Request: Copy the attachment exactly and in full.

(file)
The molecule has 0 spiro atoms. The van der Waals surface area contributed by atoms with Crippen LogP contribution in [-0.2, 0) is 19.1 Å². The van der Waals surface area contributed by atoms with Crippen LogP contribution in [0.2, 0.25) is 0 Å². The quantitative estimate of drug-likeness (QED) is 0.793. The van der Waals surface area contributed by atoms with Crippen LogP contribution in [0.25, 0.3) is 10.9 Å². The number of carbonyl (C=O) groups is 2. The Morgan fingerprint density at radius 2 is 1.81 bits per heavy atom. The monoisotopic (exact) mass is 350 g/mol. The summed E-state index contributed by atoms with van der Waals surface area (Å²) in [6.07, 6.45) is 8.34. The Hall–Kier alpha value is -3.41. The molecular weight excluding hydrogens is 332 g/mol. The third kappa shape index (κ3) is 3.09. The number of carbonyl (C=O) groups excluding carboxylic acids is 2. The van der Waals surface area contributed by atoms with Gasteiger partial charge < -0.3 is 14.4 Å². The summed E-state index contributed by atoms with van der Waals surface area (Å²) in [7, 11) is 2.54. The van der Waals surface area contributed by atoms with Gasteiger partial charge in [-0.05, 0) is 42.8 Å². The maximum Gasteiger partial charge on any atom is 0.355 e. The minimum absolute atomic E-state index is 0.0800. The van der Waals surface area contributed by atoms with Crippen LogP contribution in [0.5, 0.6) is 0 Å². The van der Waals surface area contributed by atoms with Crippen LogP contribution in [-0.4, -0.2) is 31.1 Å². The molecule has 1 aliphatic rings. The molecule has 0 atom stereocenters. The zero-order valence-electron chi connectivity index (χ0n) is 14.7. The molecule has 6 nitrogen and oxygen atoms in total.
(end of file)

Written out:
The molecule has 0 spiro atoms. The van der Waals surface area contributed by atoms with Crippen LogP contribution in [-0.2, 0) is 19.1 Å². The van der Waals surface area contributed by atoms with Crippen LogP contribution in [0.2, 0.25) is 0 Å². The quantitative estimate of drug-likeness (QED) is 0.793. The van der Waals surface area contributed by atoms with Crippen LogP contribution in [0.25, 0.3) is 10.9 Å². The number of carbonyl (C=O) groups is 2. The Morgan fingerprint density at radius 2 is 1.81 bits per heavy atom. The monoisotopic (exact) mass is 350 g/mol. The summed E-state index contributed by atoms with van der Waals surface area (Å²) in [6.07, 6.45) is 8.34. The Hall–Kier alpha value is -3.41. The molecular weight excluding hydrogens is 332 g/mol. The third kappa shape index (κ3) is 3.09. The number of carbonyl (C=O) groups excluding carboxylic acids is 2. The van der Waals surface area contributed by atoms with Gasteiger partial charge < -0.3 is 14.4 Å². The summed E-state index contributed by atoms with van der Waals surface area (Å²) in [7, 11) is 2.54. The van der Waals surface area contributed by atoms with Gasteiger partial charge in [-0.05, 0) is 42.8 Å². The maximum Gasteiger partial charge on any atom is 0.355 e. The minimum absolute atomic E-state index is 0.0800. The van der Waals surface area contributed by atoms with Crippen LogP contribution in [0.5, 0.6) is 0 Å². The van der Waals surface area contributed by atoms with Crippen LogP contribution in [-0.4, -0.2) is 31.1 Å². The molecule has 1 aliphatic rings. The molecule has 0 atom stereocenters. The zero-order valence-electron chi connectivity index (χ0n) is 14.7. The molecule has 6 nitrogen and oxygen atoms in total.